Lynch: What physical exam maneuvers do you find most reliable for detecting symptomatic FAI with labral tears? What are pearls on how to perform these?
Larson: Specific maneuvers can help confirm intra-articular hip joint disorders and in some instances the location of the pathology. Flexion/Adduction/Internal Rotation (FADIR) that recreates typical anterior and groin pain is consistent with anteriorly based FAI and labrochondral injury (Figure 1). Higher degrees of flexion with FADIR testing might be required to elicit pain in high range of motion athletes or patients with hypermobility. Flexion, abduction and extension and abduction testing of the hip that elicits anterior or deep lateral pain might indicate more lateral-based FAI and/or labrochondral pathology. A SCOUR test with circumduction of the hip can be helpful if other testing is negative to more aggressively test the hip. Straight hip flexion pain and tenderness to palpation over the anterior inferior iliac spine (AIIS)avulsion can be consistent with subspine or AIIS impingement in the setting of a prominent AIIS (Figure 2).
Images: Lynch S
Ultimately, it is critical to confirm that any pain elicited with provocative maneuvers recreates the athlete’s presenting complaints. If examination recreates pain, but is not the athlete’s typical pain, alternative sources of hip pain should be sought. Range of motion is also critical to evaluate and can help to differentiate impingement (limited range of motion) from dysplasia and or hypermobility (increased range of motion).
Marc Safran, MD: There is no one test to diagnose FAI. The so-called impingement test — where the hip is flexed to 90°, the hip then adducted and finally internally rotated — is a sensitive, but not specific, test. This test should recreate the patient’s pain. Greater degrees of flexion may be seen in laxity associated impingement. Pain also may be produced in extension and abduction. In addition to assessing range of motion, where internal rotation is limited to less than 20°, while the rest of the range of motion is normal, is another sign consistent with hip impingement. Another important test is the labral stress test, also known as the scour maneuver — this is similar to the McMurray’s of the hip, where the hip is started in flexion, abduction and external rotation and is moved to extension, adduction and internal rotation (Figure 3). Pain with extreme flexion is seen in AIIS subspinous impingement, while passive extension (over the end of the table) is also seen with AIIS subspinous impingement.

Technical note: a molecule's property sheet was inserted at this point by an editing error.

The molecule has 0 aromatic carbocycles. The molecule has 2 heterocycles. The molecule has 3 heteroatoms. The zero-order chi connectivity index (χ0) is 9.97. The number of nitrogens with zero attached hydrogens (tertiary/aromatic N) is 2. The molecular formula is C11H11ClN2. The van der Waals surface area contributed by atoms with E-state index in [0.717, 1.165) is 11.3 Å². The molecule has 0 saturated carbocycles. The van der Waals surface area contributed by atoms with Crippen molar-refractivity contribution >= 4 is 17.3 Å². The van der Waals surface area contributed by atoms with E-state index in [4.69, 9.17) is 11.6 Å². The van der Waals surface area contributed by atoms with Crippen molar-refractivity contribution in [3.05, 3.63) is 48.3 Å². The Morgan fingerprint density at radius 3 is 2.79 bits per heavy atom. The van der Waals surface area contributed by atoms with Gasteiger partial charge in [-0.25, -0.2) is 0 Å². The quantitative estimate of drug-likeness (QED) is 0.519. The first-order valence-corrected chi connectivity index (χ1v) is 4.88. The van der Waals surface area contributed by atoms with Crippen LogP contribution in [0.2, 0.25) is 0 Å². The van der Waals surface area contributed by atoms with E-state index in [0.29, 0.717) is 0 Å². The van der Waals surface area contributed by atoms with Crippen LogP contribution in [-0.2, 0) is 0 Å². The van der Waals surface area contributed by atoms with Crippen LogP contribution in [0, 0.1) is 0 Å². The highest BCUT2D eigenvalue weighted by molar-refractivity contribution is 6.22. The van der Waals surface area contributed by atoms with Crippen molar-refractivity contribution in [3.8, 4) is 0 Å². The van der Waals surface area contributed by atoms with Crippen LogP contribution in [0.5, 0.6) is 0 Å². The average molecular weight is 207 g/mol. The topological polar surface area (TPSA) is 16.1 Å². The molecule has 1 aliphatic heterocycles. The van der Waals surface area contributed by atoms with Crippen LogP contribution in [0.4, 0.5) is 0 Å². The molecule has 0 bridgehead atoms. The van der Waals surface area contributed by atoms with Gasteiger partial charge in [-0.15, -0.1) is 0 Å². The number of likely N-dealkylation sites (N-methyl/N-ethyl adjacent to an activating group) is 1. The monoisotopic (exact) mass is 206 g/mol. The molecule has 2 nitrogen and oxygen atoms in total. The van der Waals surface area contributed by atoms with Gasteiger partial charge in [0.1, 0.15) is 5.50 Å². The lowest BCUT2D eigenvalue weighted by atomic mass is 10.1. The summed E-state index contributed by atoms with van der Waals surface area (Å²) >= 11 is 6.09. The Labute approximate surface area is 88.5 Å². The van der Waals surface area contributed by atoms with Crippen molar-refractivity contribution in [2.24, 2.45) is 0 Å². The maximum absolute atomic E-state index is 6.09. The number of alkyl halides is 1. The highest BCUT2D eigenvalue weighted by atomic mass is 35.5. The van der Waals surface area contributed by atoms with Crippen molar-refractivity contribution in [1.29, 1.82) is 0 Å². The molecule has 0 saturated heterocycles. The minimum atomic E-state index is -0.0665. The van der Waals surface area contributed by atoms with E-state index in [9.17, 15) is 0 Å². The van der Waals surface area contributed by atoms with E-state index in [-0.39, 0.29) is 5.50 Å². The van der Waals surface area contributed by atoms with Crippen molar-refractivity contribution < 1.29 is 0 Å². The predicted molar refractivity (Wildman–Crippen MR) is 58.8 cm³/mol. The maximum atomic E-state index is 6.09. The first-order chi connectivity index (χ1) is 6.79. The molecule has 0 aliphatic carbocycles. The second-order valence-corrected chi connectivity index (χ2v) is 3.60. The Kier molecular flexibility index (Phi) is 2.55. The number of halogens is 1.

Posterior impingement is evaluated with a posterior impingement test. In this scenario, posterior hip pain is recreated with the affected hip hyperextended and the hip externally rotated. The contralateral hip is held in flexion during this maneuver to stabilize the pelvis.
Lynch: What imaging features are most important to detect labral tears?
Bedi: A finding of a labral tear is exceedingly common on an MR arthrogram study. The critical step is to determine which of these are of clinical significance. This requires correlating with osseous pathomorphology of impingement or dysplasia that are mechanistically consistent with the location and nature of the labral injury, together with concordant history and physical exam findings.
Nho: Abnormalities in the hip labrum are common on MR imaging and can best be visualized on any sequence. Sagittal and axial views tend to show the anterior labral tears, while coronal views are more likely to show superior labral tears. Paralabral cysts may be seen adjacent to labral tears. The underlying hip morphology should be identified on plain radiographs as well as on MRI.
Lynch: What are your current thoughts on the relationship of core muscle injuries and FAI?